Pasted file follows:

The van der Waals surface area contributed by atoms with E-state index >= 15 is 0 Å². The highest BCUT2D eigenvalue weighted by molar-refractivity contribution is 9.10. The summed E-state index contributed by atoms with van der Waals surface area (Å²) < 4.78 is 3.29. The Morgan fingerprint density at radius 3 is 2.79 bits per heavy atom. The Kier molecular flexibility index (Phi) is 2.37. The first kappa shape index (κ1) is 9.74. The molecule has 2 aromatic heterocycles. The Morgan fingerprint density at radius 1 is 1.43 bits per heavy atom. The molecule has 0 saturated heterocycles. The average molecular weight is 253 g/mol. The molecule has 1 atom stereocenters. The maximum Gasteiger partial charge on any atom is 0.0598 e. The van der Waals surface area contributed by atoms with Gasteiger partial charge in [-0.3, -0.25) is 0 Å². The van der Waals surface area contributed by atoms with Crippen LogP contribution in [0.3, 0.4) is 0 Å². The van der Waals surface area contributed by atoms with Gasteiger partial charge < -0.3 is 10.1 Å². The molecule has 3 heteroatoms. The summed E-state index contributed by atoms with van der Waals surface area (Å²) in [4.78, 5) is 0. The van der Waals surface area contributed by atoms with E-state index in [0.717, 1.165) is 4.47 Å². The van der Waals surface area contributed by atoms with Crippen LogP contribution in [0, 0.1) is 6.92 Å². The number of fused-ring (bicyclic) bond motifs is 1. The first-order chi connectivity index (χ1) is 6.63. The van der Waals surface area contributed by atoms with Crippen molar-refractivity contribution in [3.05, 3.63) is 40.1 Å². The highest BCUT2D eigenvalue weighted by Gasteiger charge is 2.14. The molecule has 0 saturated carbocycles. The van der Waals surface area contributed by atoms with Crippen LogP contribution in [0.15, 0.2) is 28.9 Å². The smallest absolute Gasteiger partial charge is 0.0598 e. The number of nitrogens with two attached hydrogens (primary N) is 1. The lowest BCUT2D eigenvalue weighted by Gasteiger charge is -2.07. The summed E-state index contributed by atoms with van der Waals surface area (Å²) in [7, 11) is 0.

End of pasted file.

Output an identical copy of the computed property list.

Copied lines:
The van der Waals surface area contributed by atoms with E-state index >= 15 is 0 Å². The highest BCUT2D eigenvalue weighted by molar-refractivity contribution is 9.10. The summed E-state index contributed by atoms with van der Waals surface area (Å²) < 4.78 is 3.29. The Morgan fingerprint density at radius 3 is 2.79 bits per heavy atom. The Kier molecular flexibility index (Phi) is 2.37. The first kappa shape index (κ1) is 9.74. The molecule has 2 aromatic heterocycles. The Morgan fingerprint density at radius 1 is 1.43 bits per heavy atom. The molecule has 0 saturated heterocycles. The average molecular weight is 253 g/mol. The molecule has 1 atom stereocenters. The maximum Gasteiger partial charge on any atom is 0.0598 e. The van der Waals surface area contributed by atoms with Gasteiger partial charge in [-0.3, -0.25) is 0 Å². The van der Waals surface area contributed by atoms with Crippen LogP contribution in [0.3, 0.4) is 0 Å². The van der Waals surface area contributed by atoms with Gasteiger partial charge < -0.3 is 10.1 Å². The molecule has 3 heteroatoms. The summed E-state index contributed by atoms with van der Waals surface area (Å²) in [4.78, 5) is 0. The van der Waals surface area contributed by atoms with E-state index in [0.717, 1.165) is 4.47 Å². The van der Waals surface area contributed by atoms with Crippen LogP contribution in [0, 0.1) is 6.92 Å². The number of fused-ring (bicyclic) bond motifs is 1. The first-order chi connectivity index (χ1) is 6.63. The van der Waals surface area contributed by atoms with Crippen molar-refractivity contribution in [3.05, 3.63) is 40.1 Å². The highest BCUT2D eigenvalue weighted by Gasteiger charge is 2.14. The molecule has 0 saturated carbocycles. The van der Waals surface area contributed by atoms with Crippen LogP contribution in [0.15, 0.2) is 28.9 Å². The smallest absolute Gasteiger partial charge is 0.0598 e. The number of nitrogens with two attached hydrogens (primary N) is 1. The lowest BCUT2D eigenvalue weighted by Gasteiger charge is -2.07. The summed E-state index contributed by atoms with van der Waals surface area (Å²) in [7, 11) is 0.